“We don’t want to see any more of Baxter,” Sam had said, but this wish was not to be gratified. Floating down the Mississippi, the houseboat got damaged in a big storm, and had to be laid up for repairs. This being so, all on board decided to take a trip inland, and accordingly they set out, the ladies and girls by way of the railroad and the boys on horseback.

As already told in “The Rover Boys on the Plains,” this trip was full of mystery and peril. Dan Baxter turned up most unexpectedly, and our friends visited a mysterious ranch only to learn that it was a rendezvous for a band of counterfeiters. Through a government detective the counterfeiters were rounded up, only one man, Sack Todd, escaping. Dan Baxter also got away, but later on he was traced to a big swamp, where his horse was found, stuck fast in the slimy ooze. It was thought by some that Baxter had lost his life trying to find his way through the swamp, but of this the Rovers were somewhat doubtful.

After the capture of the counterfeiters the boys and their chums had gone on to meet the ladies and the girls, and had spent a full week at the ranch of a friend, having the best times possible, horseback riding, hunting, and helping to round-up cattle. Then the whole party had gone back to the Mississippi, embarked on the Dora, as the houseboat was named, and floated down the mighty stream once more.

“This sort of thing is simply grand,” Fred Garrison had remarked, as he stood on the forward deck of the craft, yet an hour later he had changed his tune. The houseboat had gone whirling in a bend of the stream, struck a snag and hurled poor Fred overboard. He was hauled up by Sam and Dick Rover, and then it was ascertained that the houseboat was leaking and would have to be laid up again for repairs.

They had stopped at the town of Shapette, a small place, and there they found a carpenter who promised to do what they wanted. When the houseboat was laid up the captain had come to them with a letter.

“My brother in Cairo is dead,” said Captain Starr. “I shall have to leave you and look after his children.”

The captain was an eccentric individual and the Rovers did not like him much, so they were perfectly willing to let him go. They decided to look around for somebody else to manage the houseboat and in the meantime run the craft themselves.

With the party as cook and general housekeeper was Alexander Pop, a colored man who had once been a waiter at Putnam Hall, but who was now attached to the Rover household. The boys had expected to leave Aleck, as he was called, in charge of the Dora while they visited a nearby sugar plantation, but the colored man had begged to be taken along, “jes fo’ de change,” as he expressed it. As Aleck had remained on the houseboat during the entire time the boys were on the plains Dick agreed to take him along; and thus, for the time being, the Dora had been left in the sole care of the planter.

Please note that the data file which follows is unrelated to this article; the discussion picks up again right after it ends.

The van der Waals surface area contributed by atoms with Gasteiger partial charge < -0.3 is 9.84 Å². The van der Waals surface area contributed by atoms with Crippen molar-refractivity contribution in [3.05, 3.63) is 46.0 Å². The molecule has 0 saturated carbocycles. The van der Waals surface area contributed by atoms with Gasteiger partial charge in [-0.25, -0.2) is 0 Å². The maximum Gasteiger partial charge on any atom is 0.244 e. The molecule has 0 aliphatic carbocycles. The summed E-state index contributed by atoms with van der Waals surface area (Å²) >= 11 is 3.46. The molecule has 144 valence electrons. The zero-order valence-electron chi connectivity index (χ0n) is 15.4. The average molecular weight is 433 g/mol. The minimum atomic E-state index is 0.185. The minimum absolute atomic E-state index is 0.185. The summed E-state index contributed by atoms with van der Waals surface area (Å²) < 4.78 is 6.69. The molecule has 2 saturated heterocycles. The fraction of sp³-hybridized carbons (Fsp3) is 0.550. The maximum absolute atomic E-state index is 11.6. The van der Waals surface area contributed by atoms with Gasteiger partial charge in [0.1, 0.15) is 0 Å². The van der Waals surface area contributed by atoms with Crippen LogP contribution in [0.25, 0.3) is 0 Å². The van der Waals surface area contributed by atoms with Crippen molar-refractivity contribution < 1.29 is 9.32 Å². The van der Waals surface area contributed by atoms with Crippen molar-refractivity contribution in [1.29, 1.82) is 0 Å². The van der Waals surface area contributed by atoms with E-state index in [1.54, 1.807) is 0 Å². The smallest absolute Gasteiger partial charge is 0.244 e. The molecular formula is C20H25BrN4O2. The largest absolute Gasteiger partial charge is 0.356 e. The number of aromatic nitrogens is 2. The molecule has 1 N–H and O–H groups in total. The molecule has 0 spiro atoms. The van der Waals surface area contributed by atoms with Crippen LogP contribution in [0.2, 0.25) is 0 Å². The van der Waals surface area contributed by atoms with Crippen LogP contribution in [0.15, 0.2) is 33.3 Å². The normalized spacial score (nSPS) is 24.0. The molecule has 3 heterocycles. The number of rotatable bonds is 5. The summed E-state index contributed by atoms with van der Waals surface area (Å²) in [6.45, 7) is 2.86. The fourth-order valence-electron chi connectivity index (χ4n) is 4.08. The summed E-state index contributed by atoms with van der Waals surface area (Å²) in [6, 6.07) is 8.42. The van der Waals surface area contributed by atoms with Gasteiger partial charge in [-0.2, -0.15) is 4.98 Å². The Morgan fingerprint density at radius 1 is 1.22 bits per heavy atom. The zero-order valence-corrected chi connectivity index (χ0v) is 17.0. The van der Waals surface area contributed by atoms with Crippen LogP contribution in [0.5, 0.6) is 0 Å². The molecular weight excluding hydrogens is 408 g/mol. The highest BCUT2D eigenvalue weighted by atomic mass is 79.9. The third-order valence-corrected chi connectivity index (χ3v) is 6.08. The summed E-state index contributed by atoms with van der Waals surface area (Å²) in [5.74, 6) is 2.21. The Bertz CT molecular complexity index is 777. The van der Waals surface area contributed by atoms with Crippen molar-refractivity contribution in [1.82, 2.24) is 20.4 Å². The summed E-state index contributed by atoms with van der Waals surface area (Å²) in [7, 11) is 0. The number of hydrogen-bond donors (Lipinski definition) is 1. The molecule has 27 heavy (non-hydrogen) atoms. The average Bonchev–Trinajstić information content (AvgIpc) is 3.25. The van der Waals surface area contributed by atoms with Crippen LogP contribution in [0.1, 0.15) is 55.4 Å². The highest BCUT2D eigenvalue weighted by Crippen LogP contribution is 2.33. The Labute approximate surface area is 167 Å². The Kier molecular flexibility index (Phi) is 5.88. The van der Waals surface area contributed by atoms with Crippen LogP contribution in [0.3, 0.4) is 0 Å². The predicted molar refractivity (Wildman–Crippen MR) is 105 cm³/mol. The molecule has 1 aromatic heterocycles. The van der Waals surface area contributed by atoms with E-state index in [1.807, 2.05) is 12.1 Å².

After the visit to the sugar plantation the party had ridden to Shapette, to do a little shopping before returning to the houseboat. There Tom and Sam had left the others, to make certain that the Dora was in proper trim to continue the trip down the Mississippi. On the way Sam stopped at a plantation house to get a drink of water, and when he rejoined his brother it was to learn the dismaying news that the houseboat and the man left in charge of the craft had mysteriously disappeared.

Chapter II
About a Missing Houseboat

“Let us go down the river and see if the Dora is behind yonder trees,” suggested Sam, after he had had time to digest what his brother had said.

“All right, if you say so,” answered Tom. “But I feel it in my bones it won’t do any good.”

The two brothers ran along the wet and slippery bank of the river, which at this point sprawled out into almost a lake. They had to walk around several wet places and were pretty well out of wind by the time they gained the patch of wood the youngest Rover had pointed out. They ran to a point where they could get a clear view of the stream for a full mile.

“Gone — just as I told you,” said Tom, laconically.

“Oh, Tom, do you really think that planter stole the houseboat?”

“I don’t know what to think, to tell the truth. We have fallen in with all kinds of evil characters since we began this trip.”

“Even if we go back to Dick and the others and tell them, what good will it do?”

“I don’t really know. But I am going to tell Dick, just as fast as I can.”

There seemed really nothing else to do, and with heavy hearts Sam and Tom retraced their steps to where the Dora had been tied up, and started to return to town.

“This will certainly worry the ladies and the girls a good deal,” observed Sam, as they hurried along. “If the houseboat is gone, we can’t continue the trip.”

“They won’t be worried any more than we are, Sam. It’s hard lines all around. If that planter really stole the boat he ought to suffer for it.”

“Just what I say.”

The brothers soon came in sight of Shapette, — a small settlement where half of the inhabitants were of French extraction. As they reached one of the streets they heard a cheerful whistle.

“That’s Dick!” said Sam. “He won’t whistle so happily when he learns the news.”

“Hullo!” came from Dick Rover, as he caught sight of his brothers. “What brings you back so soon?”

“Thought you were going to stay on the houseboat until we got there,” added Fred Garrison, who, with Hans Mueller, accompanied the eldest Rover.

“There is no houseboat to stay on,” answered Tom.


“The houseboat is gone — and so is that planter who said he’d take care of her.”

“Mine cracious me!” burst out Hans Mueller. “You ton’t tole me alretty!”

“Tom, you don’t mean —” Dick paused.

“The houseboat is gone, clean and clear, Dick.”

“And that planter, Gasper Pold —”

“Is gone too,” returned Sam. “And so is that carpenter who said he’d repair the craft.”

“This is certainly too bad. Tell me the particulars,” and Dick’s face grew decidedly serious.